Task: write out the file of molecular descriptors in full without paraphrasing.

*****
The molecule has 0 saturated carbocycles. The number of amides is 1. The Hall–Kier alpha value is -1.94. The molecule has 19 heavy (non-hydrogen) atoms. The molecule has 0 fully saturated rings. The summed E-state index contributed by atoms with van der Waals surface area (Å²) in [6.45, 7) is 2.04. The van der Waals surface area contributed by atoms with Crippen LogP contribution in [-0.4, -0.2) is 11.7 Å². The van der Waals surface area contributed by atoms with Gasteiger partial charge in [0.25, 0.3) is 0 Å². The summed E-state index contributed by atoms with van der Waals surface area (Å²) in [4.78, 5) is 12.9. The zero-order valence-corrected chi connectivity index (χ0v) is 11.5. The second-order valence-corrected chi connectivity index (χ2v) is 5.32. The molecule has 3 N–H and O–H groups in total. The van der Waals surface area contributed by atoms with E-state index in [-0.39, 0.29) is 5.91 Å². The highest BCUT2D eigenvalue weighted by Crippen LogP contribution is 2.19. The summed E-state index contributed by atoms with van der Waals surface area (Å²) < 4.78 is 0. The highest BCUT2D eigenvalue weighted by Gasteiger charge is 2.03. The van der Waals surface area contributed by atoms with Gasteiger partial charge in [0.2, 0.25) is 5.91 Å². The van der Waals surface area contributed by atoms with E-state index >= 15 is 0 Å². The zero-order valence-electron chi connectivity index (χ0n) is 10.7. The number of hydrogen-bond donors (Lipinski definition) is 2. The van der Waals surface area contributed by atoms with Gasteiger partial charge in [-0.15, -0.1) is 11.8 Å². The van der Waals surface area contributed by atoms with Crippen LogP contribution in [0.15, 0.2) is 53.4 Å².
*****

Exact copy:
The molecule has 0 saturated carbocycles. The number of amides is 1. The Hall–Kier alpha value is -1.94. The molecule has 19 heavy (non-hydrogen) atoms. The molecule has 0 fully saturated rings. The summed E-state index contributed by atoms with van der Waals surface area (Å²) in [6.45, 7) is 2.04. The van der Waals surface area contributed by atoms with Crippen LogP contribution in [-0.4, -0.2) is 11.7 Å². The van der Waals surface area contributed by atoms with Gasteiger partial charge in [0.25, 0.3) is 0 Å². The summed E-state index contributed by atoms with van der Waals surface area (Å²) in [4.78, 5) is 12.9. The zero-order valence-corrected chi connectivity index (χ0v) is 11.5. The second-order valence-corrected chi connectivity index (χ2v) is 5.32. The molecule has 3 N–H and O–H groups in total. The van der Waals surface area contributed by atoms with E-state index in [-0.39, 0.29) is 5.91 Å². The highest BCUT2D eigenvalue weighted by Crippen LogP contribution is 2.19. The summed E-state index contributed by atoms with van der Waals surface area (Å²) < 4.78 is 0. The highest BCUT2D eigenvalue weighted by Gasteiger charge is 2.03. The van der Waals surface area contributed by atoms with Gasteiger partial charge in [0.2, 0.25) is 5.91 Å². The van der Waals surface area contributed by atoms with E-state index >= 15 is 0 Å². The zero-order valence-electron chi connectivity index (χ0n) is 10.7. The number of hydrogen-bond donors (Lipinski definition) is 2. The van der Waals surface area contributed by atoms with Gasteiger partial charge in [-0.15, -0.1) is 11.8 Å². The van der Waals surface area contributed by atoms with Crippen LogP contribution in [0.15, 0.2) is 53.4 Å².